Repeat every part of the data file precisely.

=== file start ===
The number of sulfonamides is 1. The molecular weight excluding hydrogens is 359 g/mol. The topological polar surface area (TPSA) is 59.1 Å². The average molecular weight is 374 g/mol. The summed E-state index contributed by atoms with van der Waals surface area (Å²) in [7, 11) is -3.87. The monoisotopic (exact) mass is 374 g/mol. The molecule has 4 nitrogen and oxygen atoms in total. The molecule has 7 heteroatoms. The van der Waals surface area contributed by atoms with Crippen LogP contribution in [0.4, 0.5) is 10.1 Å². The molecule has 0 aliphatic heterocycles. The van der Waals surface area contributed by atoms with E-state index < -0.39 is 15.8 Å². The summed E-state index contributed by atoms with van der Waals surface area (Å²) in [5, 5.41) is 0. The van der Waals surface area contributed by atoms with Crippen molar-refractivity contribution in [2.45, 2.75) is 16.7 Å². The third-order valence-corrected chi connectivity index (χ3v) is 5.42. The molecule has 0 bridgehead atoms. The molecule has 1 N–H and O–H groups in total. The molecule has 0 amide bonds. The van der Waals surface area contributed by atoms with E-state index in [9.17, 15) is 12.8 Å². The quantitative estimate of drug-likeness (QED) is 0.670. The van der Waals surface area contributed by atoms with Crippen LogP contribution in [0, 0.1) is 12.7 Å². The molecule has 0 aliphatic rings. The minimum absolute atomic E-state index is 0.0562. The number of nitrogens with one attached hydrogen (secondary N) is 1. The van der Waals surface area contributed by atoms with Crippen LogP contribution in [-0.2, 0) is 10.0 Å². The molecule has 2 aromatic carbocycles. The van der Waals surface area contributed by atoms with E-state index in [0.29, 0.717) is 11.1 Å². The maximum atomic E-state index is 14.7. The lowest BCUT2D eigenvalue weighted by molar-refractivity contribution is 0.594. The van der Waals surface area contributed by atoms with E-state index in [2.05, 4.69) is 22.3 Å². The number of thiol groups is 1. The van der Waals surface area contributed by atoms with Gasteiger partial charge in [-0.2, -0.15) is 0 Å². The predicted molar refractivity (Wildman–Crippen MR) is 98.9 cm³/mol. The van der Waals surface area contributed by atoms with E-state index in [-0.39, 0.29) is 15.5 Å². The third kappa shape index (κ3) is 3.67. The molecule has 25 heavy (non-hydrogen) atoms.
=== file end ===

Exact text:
The number of sulfonamides is 1. The molecular weight excluding hydrogens is 359 g/mol. The topological polar surface area (TPSA) is 59.1 Å². The average molecular weight is 374 g/mol. The summed E-state index contributed by atoms with van der Waals surface area (Å²) in [7, 11) is -3.87. The monoisotopic (exact) mass is 374 g/mol. The molecule has 4 nitrogen and oxygen atoms in total. The molecule has 7 heteroatoms. The van der Waals surface area contributed by atoms with Crippen LogP contribution in [0.4, 0.5) is 10.1 Å². The molecule has 0 aliphatic heterocycles. The van der Waals surface area contributed by atoms with E-state index < -0.39 is 15.8 Å². The summed E-state index contributed by atoms with van der Waals surface area (Å²) in [5, 5.41) is 0. The van der Waals surface area contributed by atoms with Crippen molar-refractivity contribution in [2.45, 2.75) is 16.7 Å². The third-order valence-corrected chi connectivity index (χ3v) is 5.42. The molecule has 0 bridgehead atoms. The molecule has 1 N–H and O–H groups in total. The molecule has 0 amide bonds. The van der Waals surface area contributed by atoms with E-state index in [9.17, 15) is 12.8 Å². The quantitative estimate of drug-likeness (QED) is 0.670. The van der Waals surface area contributed by atoms with Crippen LogP contribution in [0, 0.1) is 12.7 Å². The molecule has 0 aliphatic rings. The minimum absolute atomic E-state index is 0.0562. The number of nitrogens with one attached hydrogen (secondary N) is 1. The van der Waals surface area contributed by atoms with Crippen LogP contribution in [-0.2, 0) is 10.0 Å². The molecule has 2 aromatic carbocycles. The van der Waals surface area contributed by atoms with E-state index in [0.29, 0.717) is 11.1 Å². The maximum atomic E-state index is 14.7. The lowest BCUT2D eigenvalue weighted by molar-refractivity contribution is 0.594. The van der Waals surface area contributed by atoms with E-state index in [2.05, 4.69) is 22.3 Å². The number of thiol groups is 1. The van der Waals surface area contributed by atoms with Gasteiger partial charge in [-0.2, -0.15) is 0 Å². The predicted molar refractivity (Wildman–Crippen MR) is 98.9 cm³/mol. The van der Waals surface area contributed by atoms with E-state index in [-0.39, 0.29) is 15.5 Å². The third kappa shape index (κ3) is 3.67. The molecule has 25 heavy (non-hydrogen) atoms.